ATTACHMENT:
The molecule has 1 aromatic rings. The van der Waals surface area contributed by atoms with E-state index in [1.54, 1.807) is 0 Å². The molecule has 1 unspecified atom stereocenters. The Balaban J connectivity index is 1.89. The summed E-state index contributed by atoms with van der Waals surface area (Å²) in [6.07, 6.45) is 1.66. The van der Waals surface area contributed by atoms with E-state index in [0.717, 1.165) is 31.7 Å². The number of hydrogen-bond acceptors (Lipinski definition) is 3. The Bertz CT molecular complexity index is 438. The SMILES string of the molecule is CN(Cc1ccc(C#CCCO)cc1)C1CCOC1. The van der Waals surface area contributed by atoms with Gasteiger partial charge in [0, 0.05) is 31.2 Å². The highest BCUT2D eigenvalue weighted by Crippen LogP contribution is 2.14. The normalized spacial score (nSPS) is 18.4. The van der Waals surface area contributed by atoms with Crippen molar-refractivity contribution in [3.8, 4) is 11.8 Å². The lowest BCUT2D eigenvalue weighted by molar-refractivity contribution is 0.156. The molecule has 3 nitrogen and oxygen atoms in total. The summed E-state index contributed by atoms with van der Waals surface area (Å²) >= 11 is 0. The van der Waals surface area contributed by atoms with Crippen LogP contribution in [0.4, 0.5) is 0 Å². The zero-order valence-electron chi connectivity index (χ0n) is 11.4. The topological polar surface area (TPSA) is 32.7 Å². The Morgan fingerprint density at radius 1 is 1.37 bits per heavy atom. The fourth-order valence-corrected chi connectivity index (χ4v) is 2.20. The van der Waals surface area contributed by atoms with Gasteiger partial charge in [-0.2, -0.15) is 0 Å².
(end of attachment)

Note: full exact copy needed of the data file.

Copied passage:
The molecule has 1 aromatic rings. The van der Waals surface area contributed by atoms with E-state index in [1.54, 1.807) is 0 Å². The molecule has 1 unspecified atom stereocenters. The Balaban J connectivity index is 1.89. The summed E-state index contributed by atoms with van der Waals surface area (Å²) in [6.07, 6.45) is 1.66. The van der Waals surface area contributed by atoms with E-state index in [0.717, 1.165) is 31.7 Å². The number of hydrogen-bond acceptors (Lipinski definition) is 3. The Bertz CT molecular complexity index is 438. The SMILES string of the molecule is CN(Cc1ccc(C#CCCO)cc1)C1CCOC1. The van der Waals surface area contributed by atoms with Gasteiger partial charge in [0, 0.05) is 31.2 Å². The highest BCUT2D eigenvalue weighted by Crippen LogP contribution is 2.14. The normalized spacial score (nSPS) is 18.4. The van der Waals surface area contributed by atoms with Crippen molar-refractivity contribution in [3.8, 4) is 11.8 Å². The lowest BCUT2D eigenvalue weighted by molar-refractivity contribution is 0.156. The molecule has 3 nitrogen and oxygen atoms in total. The summed E-state index contributed by atoms with van der Waals surface area (Å²) >= 11 is 0. The van der Waals surface area contributed by atoms with Crippen LogP contribution in [0.4, 0.5) is 0 Å². The zero-order valence-electron chi connectivity index (χ0n) is 11.4. The topological polar surface area (TPSA) is 32.7 Å². The Morgan fingerprint density at radius 1 is 1.37 bits per heavy atom. The fourth-order valence-corrected chi connectivity index (χ4v) is 2.20. The van der Waals surface area contributed by atoms with Gasteiger partial charge in [-0.2, -0.15) is 0 Å².